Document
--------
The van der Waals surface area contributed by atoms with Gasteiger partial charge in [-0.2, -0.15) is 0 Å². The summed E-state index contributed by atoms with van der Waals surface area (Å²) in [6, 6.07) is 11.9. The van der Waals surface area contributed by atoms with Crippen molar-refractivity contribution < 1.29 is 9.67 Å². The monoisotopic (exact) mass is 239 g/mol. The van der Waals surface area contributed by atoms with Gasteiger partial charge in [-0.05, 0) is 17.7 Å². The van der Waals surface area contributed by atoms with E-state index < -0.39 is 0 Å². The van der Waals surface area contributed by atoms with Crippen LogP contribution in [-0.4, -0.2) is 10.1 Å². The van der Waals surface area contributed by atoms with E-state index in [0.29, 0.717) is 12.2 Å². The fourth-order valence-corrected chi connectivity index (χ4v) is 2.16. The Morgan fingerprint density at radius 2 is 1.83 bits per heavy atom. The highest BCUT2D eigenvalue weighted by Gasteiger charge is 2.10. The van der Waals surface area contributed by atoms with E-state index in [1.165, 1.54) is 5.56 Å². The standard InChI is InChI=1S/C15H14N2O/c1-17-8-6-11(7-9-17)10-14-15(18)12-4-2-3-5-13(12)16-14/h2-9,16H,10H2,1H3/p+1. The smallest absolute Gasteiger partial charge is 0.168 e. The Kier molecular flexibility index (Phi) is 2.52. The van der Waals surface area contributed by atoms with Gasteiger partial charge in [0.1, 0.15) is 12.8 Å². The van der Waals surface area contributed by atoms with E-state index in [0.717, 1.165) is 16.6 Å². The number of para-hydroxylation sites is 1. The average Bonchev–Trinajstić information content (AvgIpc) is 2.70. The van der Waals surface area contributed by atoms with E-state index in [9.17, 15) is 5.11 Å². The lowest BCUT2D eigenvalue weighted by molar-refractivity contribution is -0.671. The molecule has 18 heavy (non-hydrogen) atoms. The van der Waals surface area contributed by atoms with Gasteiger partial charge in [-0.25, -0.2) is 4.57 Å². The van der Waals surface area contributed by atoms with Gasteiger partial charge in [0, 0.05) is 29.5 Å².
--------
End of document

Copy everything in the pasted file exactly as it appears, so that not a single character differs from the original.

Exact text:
The van der Waals surface area contributed by atoms with Gasteiger partial charge in [-0.2, -0.15) is 0 Å². The summed E-state index contributed by atoms with van der Waals surface area (Å²) in [6, 6.07) is 11.9. The van der Waals surface area contributed by atoms with Crippen molar-refractivity contribution < 1.29 is 9.67 Å². The monoisotopic (exact) mass is 239 g/mol. The van der Waals surface area contributed by atoms with Gasteiger partial charge in [-0.05, 0) is 17.7 Å². The van der Waals surface area contributed by atoms with E-state index < -0.39 is 0 Å². The van der Waals surface area contributed by atoms with Crippen LogP contribution in [-0.4, -0.2) is 10.1 Å². The van der Waals surface area contributed by atoms with E-state index in [0.29, 0.717) is 12.2 Å². The fourth-order valence-corrected chi connectivity index (χ4v) is 2.16. The Morgan fingerprint density at radius 2 is 1.83 bits per heavy atom. The highest BCUT2D eigenvalue weighted by Gasteiger charge is 2.10. The van der Waals surface area contributed by atoms with E-state index in [1.165, 1.54) is 5.56 Å². The standard InChI is InChI=1S/C15H14N2O/c1-17-8-6-11(7-9-17)10-14-15(18)12-4-2-3-5-13(12)16-14/h2-9,16H,10H2,1H3/p+1. The smallest absolute Gasteiger partial charge is 0.168 e. The Kier molecular flexibility index (Phi) is 2.52. The van der Waals surface area contributed by atoms with Gasteiger partial charge in [0.1, 0.15) is 12.8 Å². The van der Waals surface area contributed by atoms with E-state index in [0.717, 1.165) is 16.6 Å². The number of para-hydroxylation sites is 1. The average Bonchev–Trinajstić information content (AvgIpc) is 2.70. The van der Waals surface area contributed by atoms with E-state index in [9.17, 15) is 5.11 Å². The lowest BCUT2D eigenvalue weighted by molar-refractivity contribution is -0.671. The molecule has 18 heavy (non-hydrogen) atoms. The van der Waals surface area contributed by atoms with Gasteiger partial charge in [-0.25, -0.2) is 4.57 Å². The van der Waals surface area contributed by atoms with Gasteiger partial charge in [0, 0.05) is 29.5 Å².